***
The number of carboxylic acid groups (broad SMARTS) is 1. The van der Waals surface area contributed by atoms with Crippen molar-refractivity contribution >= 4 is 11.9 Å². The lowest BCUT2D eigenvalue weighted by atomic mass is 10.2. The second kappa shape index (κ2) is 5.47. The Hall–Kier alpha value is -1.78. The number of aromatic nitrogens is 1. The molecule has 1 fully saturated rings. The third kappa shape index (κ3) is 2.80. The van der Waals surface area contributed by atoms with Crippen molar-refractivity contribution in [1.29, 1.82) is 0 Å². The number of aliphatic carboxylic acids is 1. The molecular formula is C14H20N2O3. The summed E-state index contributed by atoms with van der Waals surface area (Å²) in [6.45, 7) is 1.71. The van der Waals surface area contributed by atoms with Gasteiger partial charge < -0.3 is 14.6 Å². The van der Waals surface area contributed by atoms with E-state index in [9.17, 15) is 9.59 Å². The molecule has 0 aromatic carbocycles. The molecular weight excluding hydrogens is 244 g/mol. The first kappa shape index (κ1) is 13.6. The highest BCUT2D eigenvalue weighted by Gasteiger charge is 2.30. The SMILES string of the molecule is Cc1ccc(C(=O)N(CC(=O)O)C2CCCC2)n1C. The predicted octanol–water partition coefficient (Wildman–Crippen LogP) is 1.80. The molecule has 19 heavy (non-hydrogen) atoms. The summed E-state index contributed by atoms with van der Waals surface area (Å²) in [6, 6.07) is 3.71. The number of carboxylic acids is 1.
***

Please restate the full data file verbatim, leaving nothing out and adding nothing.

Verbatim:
The number of carboxylic acid groups (broad SMARTS) is 1. The van der Waals surface area contributed by atoms with Crippen molar-refractivity contribution >= 4 is 11.9 Å². The lowest BCUT2D eigenvalue weighted by atomic mass is 10.2. The second kappa shape index (κ2) is 5.47. The Hall–Kier alpha value is -1.78. The number of aromatic nitrogens is 1. The molecule has 1 fully saturated rings. The third kappa shape index (κ3) is 2.80. The van der Waals surface area contributed by atoms with Crippen molar-refractivity contribution in [1.29, 1.82) is 0 Å². The number of aliphatic carboxylic acids is 1. The molecular formula is C14H20N2O3. The summed E-state index contributed by atoms with van der Waals surface area (Å²) in [6.45, 7) is 1.71. The van der Waals surface area contributed by atoms with Gasteiger partial charge < -0.3 is 14.6 Å². The van der Waals surface area contributed by atoms with E-state index in [9.17, 15) is 9.59 Å². The molecule has 0 aromatic carbocycles. The molecular weight excluding hydrogens is 244 g/mol. The first kappa shape index (κ1) is 13.6. The highest BCUT2D eigenvalue weighted by Gasteiger charge is 2.30. The SMILES string of the molecule is Cc1ccc(C(=O)N(CC(=O)O)C2CCCC2)n1C. The predicted octanol–water partition coefficient (Wildman–Crippen LogP) is 1.80. The molecule has 19 heavy (non-hydrogen) atoms. The summed E-state index contributed by atoms with van der Waals surface area (Å²) in [6, 6.07) is 3.71. The number of carboxylic acids is 1.